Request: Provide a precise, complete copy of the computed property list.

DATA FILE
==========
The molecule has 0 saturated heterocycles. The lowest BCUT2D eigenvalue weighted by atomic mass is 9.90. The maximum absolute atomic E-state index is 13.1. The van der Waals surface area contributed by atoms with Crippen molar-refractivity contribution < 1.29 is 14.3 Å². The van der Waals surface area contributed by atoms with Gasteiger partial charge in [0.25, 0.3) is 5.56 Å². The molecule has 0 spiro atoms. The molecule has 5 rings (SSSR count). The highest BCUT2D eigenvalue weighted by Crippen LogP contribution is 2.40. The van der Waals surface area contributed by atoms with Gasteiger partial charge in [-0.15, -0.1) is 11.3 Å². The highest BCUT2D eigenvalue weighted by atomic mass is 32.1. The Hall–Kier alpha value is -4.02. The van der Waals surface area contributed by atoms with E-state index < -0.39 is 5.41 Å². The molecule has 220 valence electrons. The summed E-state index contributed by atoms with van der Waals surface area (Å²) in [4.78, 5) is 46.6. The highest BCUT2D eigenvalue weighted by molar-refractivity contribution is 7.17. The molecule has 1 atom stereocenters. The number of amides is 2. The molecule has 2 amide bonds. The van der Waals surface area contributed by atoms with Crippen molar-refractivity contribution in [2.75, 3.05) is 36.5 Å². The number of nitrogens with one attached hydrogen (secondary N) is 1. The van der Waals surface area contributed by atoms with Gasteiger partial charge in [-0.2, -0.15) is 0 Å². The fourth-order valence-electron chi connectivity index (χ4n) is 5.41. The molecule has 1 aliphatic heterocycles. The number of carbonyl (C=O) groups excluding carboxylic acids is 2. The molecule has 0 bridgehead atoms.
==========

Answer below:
The molecule has 0 saturated heterocycles. The lowest BCUT2D eigenvalue weighted by atomic mass is 9.90. The maximum absolute atomic E-state index is 13.1. The van der Waals surface area contributed by atoms with Crippen molar-refractivity contribution < 1.29 is 14.3 Å². The van der Waals surface area contributed by atoms with Gasteiger partial charge in [0.25, 0.3) is 5.56 Å². The molecule has 0 spiro atoms. The molecule has 5 rings (SSSR count). The highest BCUT2D eigenvalue weighted by Crippen LogP contribution is 2.40. The van der Waals surface area contributed by atoms with Gasteiger partial charge in [-0.15, -0.1) is 11.3 Å². The highest BCUT2D eigenvalue weighted by atomic mass is 32.1. The Hall–Kier alpha value is -4.02. The van der Waals surface area contributed by atoms with E-state index < -0.39 is 5.41 Å². The molecule has 220 valence electrons. The summed E-state index contributed by atoms with van der Waals surface area (Å²) in [4.78, 5) is 46.6. The highest BCUT2D eigenvalue weighted by molar-refractivity contribution is 7.17. The molecule has 1 atom stereocenters. The number of amides is 2. The molecule has 2 amide bonds. The van der Waals surface area contributed by atoms with Crippen molar-refractivity contribution in [2.75, 3.05) is 36.5 Å². The number of nitrogens with one attached hydrogen (secondary N) is 1. The van der Waals surface area contributed by atoms with Gasteiger partial charge in [-0.2, -0.15) is 0 Å². The fourth-order valence-electron chi connectivity index (χ4n) is 5.41. The molecule has 1 aliphatic heterocycles. The number of carbonyl (C=O) groups excluding carboxylic acids is 2. The molecule has 0 bridgehead atoms.